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Tuesday, 15 February 2000
Page: 13506


Mr SIDEBOTTOM (10:43 PM) —Prime Minister Howard has been beating around the bush lately, with little to show for it except to learn some home truths about living in rural and regional Australia. We are reliably informed that the Prime Minister was moved by the experience. He was emotional. He was determined to do something about the removal and decline of services to the bush. The trouble with Mr Howard's new found interest in the bush is that wanting to do something about the drain of brains, businesses, services and population in regional Australia is not the same as doing it. What regional Australia is still experiencing is often the result of this government's policies, and they do not look like changing the menu. Promises are not matched with reality. Let us have a look at some examples. In the lead-up to the 1998 federal election, Treasurer Peter Costello promised that the GST would not lead to an increase in petrol prices. Now the promise has been watered down; it is limited and is conditional. That no conditions were imposed in 1998, that no limits were suggested and that no differentiation had been made between `core' and `non-core' promises seem not to worry Mr Costello. It is quite clear that the Treasurer's Sydney based price of 77c a litre for petrol means that in areas where the base price exceeds this there will be a price rise once the GST is imposed.

The trouble in my region is that the price of petrol has been more than 80c for a long time. Indeed, on King Island the price is over $1. Unless the Treasurer changes the excise formula, regional Australia will suffer when the GST is enforced. But this is not the only case of this government's insensitivity towards regional Australia. We all heard with amazement the Treasurer's suggestion that regional workers should be paid lower wages than their city counterparts to stimulate economic activity in the bush.

The member for Page generously suggested that unemployed people in the regions should just pack up and move to the major cities to gain employment. Finance services minister, Mr Hockey, carried on a one-man media circus about price movements under the GST. Not only are people confused about the GST; they also genuinely fear that they will be worse off with this new tax. In his bush bash, the Prime Minister offered two responses to the plight of regional Australians: stop the withdrawal of government services and ease the suffering by selling the rest of Telstra and using the money to provide more infrastructure and services. But, Prime Minister, many in the bush already regard the sale of Telstra as a disaster, believing it not only symbolises the withdrawal of federal government services from the regions, but that since privatisation began communication services have diminished. This is clearly a bribe. The Prime Minister has no coherent regional policy or policies to tackle the inequalities facing regional Australia. For example, the government is now using part of the 16 per cent Telstra sell-off to fund a TV black spot program. It will not be enough and it should not rely on the sale of valuable public assets. Unless TV black spots are corrected, don't worry about which HD digital TV platform we will be using. People in these areas will get no reception whatsoevernone.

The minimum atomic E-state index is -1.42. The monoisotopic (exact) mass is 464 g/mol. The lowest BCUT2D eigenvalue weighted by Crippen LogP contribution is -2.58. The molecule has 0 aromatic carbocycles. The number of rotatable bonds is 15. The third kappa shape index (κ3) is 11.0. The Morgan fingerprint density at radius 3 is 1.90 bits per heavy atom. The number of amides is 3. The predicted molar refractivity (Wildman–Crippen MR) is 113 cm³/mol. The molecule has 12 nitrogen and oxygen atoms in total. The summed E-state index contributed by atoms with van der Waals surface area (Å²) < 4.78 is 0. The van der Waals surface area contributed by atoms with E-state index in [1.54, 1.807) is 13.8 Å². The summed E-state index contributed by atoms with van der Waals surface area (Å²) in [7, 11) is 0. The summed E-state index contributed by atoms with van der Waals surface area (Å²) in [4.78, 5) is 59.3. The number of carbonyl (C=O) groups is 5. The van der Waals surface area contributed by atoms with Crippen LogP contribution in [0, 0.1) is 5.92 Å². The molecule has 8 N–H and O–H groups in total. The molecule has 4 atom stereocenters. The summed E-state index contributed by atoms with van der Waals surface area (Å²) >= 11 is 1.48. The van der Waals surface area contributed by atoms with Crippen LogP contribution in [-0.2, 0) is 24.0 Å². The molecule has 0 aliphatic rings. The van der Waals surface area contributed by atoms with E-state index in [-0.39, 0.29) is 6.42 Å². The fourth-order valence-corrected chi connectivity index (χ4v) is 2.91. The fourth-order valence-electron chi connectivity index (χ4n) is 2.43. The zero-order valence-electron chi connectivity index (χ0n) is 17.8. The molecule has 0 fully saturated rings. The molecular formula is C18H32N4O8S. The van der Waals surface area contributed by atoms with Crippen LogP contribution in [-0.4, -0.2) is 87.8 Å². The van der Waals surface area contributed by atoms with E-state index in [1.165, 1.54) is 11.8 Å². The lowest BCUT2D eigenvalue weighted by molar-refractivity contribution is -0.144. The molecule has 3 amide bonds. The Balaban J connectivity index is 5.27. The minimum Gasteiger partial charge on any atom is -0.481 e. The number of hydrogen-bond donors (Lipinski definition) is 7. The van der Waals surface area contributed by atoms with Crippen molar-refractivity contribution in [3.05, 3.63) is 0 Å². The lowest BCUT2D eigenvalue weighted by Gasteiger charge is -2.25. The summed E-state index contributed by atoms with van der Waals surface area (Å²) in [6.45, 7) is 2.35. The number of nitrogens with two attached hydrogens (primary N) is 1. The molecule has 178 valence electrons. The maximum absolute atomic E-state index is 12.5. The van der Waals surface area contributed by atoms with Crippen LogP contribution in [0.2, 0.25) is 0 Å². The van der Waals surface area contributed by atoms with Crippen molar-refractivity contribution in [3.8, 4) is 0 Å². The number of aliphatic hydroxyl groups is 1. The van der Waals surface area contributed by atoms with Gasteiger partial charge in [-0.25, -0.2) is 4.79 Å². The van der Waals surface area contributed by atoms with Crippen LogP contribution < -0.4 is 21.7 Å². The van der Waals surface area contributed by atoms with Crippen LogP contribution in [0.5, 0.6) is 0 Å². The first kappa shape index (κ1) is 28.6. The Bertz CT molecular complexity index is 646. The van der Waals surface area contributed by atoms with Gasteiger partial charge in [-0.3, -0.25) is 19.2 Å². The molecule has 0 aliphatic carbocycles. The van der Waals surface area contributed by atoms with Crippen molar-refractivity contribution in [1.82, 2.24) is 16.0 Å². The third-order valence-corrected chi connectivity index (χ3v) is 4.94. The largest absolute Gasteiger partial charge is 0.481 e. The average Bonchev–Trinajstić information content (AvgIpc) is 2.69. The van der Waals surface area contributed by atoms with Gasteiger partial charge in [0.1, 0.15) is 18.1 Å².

The satellite option for free-to-air services is now more readily available, however, at an unequal and unfair cost to users$1,500 to receive a satellite service with no local content and on top of that a 10 per cent tax. Basic TV reception should be a right, not a privilege. You probably do not know that; you probably just take it for granted. Regional people should not be made to feel or indeed expect that only by selling a valuable national asset will they receive their basic right.

Soon after the PM made his promise to stop the removal of government services from regional Australia, his employment and finance ministers together announced the withdrawal of Employment National from Tasmania. Minister Abbott described the Tasmania service as `a demoralised bureaucracy', while good friend Minister Fahey's concept of `right sizing' in Tasmania was to completely shut up shop—40 people declared redundant with 19 of these in Devonport and Burnie. So much for the Prime Minister's hand wringing in and about regional Australia. His bush bash is well known to have been done at a whim, without planning and was poorly timed. But what's new? This is the story in regional Australia and things do not look likely to change much.